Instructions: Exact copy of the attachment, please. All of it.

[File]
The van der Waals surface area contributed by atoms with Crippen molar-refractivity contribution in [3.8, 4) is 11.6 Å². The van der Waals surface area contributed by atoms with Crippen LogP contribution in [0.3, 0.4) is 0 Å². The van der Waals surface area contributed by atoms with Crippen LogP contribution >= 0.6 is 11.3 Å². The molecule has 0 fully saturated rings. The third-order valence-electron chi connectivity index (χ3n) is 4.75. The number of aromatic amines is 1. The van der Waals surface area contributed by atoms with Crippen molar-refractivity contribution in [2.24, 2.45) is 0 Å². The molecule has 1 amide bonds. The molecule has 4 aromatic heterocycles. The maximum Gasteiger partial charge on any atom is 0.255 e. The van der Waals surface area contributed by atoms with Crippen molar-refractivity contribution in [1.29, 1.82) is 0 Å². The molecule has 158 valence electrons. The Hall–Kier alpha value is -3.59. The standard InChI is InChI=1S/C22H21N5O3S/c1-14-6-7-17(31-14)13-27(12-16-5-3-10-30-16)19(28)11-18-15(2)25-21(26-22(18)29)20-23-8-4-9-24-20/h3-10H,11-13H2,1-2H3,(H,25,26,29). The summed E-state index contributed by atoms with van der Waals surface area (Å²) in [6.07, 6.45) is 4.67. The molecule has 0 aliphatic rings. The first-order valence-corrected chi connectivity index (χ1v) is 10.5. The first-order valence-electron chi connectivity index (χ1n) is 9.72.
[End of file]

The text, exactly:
The van der Waals surface area contributed by atoms with Crippen molar-refractivity contribution in [3.8, 4) is 11.6 Å². The van der Waals surface area contributed by atoms with Crippen LogP contribution in [0.3, 0.4) is 0 Å². The van der Waals surface area contributed by atoms with Crippen LogP contribution >= 0.6 is 11.3 Å². The molecule has 0 fully saturated rings. The third-order valence-electron chi connectivity index (χ3n) is 4.75. The number of aromatic amines is 1. The van der Waals surface area contributed by atoms with Crippen molar-refractivity contribution in [2.24, 2.45) is 0 Å². The molecule has 1 amide bonds. The molecule has 4 aromatic heterocycles. The maximum Gasteiger partial charge on any atom is 0.255 e. The van der Waals surface area contributed by atoms with Crippen molar-refractivity contribution in [1.29, 1.82) is 0 Å². The molecule has 158 valence electrons. The Hall–Kier alpha value is -3.59. The standard InChI is InChI=1S/C22H21N5O3S/c1-14-6-7-17(31-14)13-27(12-16-5-3-10-30-16)19(28)11-18-15(2)25-21(26-22(18)29)20-23-8-4-9-24-20/h3-10H,11-13H2,1-2H3,(H,25,26,29). The summed E-state index contributed by atoms with van der Waals surface area (Å²) in [6.07, 6.45) is 4.67. The molecule has 0 aliphatic rings. The first-order valence-corrected chi connectivity index (χ1v) is 10.5. The first-order valence-electron chi connectivity index (χ1n) is 9.72.